Using student satisfaction surveys to inform university decisions
Institution leaders may think they understand how students feel about their college experience, but truly gaining insight into student impressions of program efficacy and quality of facilities is an intensive undertaking. When the Martha and Spencer Love School of Business at Elon University was applying for accreditation with the Association to Advance Collegiate Schools of Business (AACSB) in 2000, the college’s administrators needed to develop a continuous improvement strategy. Something comprehensive was necessary to define exactly how to keep students—which number 6,000 across the North Carolina university—satisfied year after year.
“There are indirect measures for assurance of learning,” says Scott Buechler, associate dean and associate professor of business communications. “A satisfaction survey can fulfill that and inform continuous improvement strategies.”
The satisfaction survey determined to be the most effective in gaining the type of information desired by School of Business administrators was Skyfactor, formerly EBI MAP-Works. Skyfactor’s Benchworks program assessments are professionally developed, validated and rooted in research to ensure students are being asked the right questions. Answers are provided in an intuitive reporting dashboard that gives actionable insight to better serve students and improve campus life and programs. College and university leaders can see exactly where they are succeeding, as well as direct evidence of effectiveness. Areas of weakness are easily identifiable through specific recommendations for improvement.
“The reports do a great job of correlating overall satisfaction with the major drivers of satisfaction,” says Buechler.
For the School of Business, Benchworks covers 21 different factors. Reports also provide comparative analysis, so Buechler can see how students at similar institutions respond.
“Our scores on Instruction in Ethics were lower than we wanted and lower than those of our peers,” he says. “We used the data to argue for a change in the amount of ethics covered in selected courses in the curriculum. Within a short time, student satisfaction with Instruction in Ethics was much higher and equaled (and in some cases exceeded) those of our peers.”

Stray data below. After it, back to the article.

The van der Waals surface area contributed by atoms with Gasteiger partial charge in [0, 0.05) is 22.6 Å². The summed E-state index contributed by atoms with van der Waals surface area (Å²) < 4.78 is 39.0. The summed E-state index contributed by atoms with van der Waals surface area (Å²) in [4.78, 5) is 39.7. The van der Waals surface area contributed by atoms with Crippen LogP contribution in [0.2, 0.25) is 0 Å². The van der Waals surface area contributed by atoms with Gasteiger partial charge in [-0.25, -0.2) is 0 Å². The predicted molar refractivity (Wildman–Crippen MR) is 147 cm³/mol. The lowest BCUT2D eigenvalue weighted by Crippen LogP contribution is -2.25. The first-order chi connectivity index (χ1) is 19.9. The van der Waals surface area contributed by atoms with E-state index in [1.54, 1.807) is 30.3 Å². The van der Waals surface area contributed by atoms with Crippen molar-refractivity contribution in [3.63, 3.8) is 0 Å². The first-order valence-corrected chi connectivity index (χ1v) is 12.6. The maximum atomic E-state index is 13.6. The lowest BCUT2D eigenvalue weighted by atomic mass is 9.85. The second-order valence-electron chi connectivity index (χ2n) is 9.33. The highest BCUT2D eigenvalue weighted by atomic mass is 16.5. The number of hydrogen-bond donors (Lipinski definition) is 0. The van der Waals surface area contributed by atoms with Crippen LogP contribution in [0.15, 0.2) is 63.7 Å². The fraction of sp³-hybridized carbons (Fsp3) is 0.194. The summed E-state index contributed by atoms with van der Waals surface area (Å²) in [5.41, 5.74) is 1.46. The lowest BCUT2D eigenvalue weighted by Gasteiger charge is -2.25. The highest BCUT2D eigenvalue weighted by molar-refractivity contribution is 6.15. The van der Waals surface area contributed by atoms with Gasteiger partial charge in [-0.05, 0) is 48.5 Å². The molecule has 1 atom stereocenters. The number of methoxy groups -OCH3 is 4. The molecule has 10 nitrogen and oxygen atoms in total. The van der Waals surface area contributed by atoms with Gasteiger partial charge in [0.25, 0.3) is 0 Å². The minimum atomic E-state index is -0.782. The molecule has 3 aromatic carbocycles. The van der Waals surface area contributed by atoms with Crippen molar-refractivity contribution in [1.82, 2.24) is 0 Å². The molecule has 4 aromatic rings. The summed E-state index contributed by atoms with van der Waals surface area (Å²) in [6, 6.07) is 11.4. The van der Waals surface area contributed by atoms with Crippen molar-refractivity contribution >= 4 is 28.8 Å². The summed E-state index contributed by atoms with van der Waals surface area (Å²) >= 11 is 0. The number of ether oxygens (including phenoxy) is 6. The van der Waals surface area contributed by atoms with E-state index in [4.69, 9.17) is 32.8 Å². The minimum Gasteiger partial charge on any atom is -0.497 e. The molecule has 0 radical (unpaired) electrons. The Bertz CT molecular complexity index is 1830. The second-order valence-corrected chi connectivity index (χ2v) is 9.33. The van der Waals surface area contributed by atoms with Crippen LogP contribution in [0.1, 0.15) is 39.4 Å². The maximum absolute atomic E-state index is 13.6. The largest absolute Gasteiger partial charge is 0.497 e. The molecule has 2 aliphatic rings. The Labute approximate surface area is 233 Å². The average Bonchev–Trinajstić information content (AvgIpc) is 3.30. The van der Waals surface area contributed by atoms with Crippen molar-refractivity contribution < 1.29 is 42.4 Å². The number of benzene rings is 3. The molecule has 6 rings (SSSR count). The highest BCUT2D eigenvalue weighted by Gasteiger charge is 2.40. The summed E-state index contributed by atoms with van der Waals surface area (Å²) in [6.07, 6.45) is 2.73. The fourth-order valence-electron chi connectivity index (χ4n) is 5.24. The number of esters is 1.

The three most important factors to the School of Business are quality of instruction, breadth of curriculum and satisfaction with career services. Because the School of Business’ provost makes sure to share Benchworks results with the greater university’s provost cabinet, Benchworks can have an impact on the entire institution. When they looked at the quality of career services across Elon University, Benchworks results helped institution leaders realize that a greater allocation of space, people and financial resources was necessary.
“Skyfactor reports were part of informing that major university decision,” says Buechler.
Other benefits include access to the longitudinal data, which is available since Benchworks was implemented in 2000, that allows Buechler’s team to see how the institution performs over time. And to maintain AACSB accreditation, institutions must submit reports every five years. The data from Skyfactor reports makes that process smooth.
At the beginning of every year, the management team of the School of Business holds a retreat to discuss important issues. Discussion of the previous year’s Benchworks results is always a priority.
“Benchworks and the indirect assessment it provides are part of our culture,” says Buechler.
Overall, Benchworks provides valuable student feedback that can inform business decisions at any college or university.
“It is good to get feedback on how we are doing, and to understand how well we compare to other institutions on matters that correlate with overall satisfaction,” says Buechler.
For more information, visit skyfactor.com
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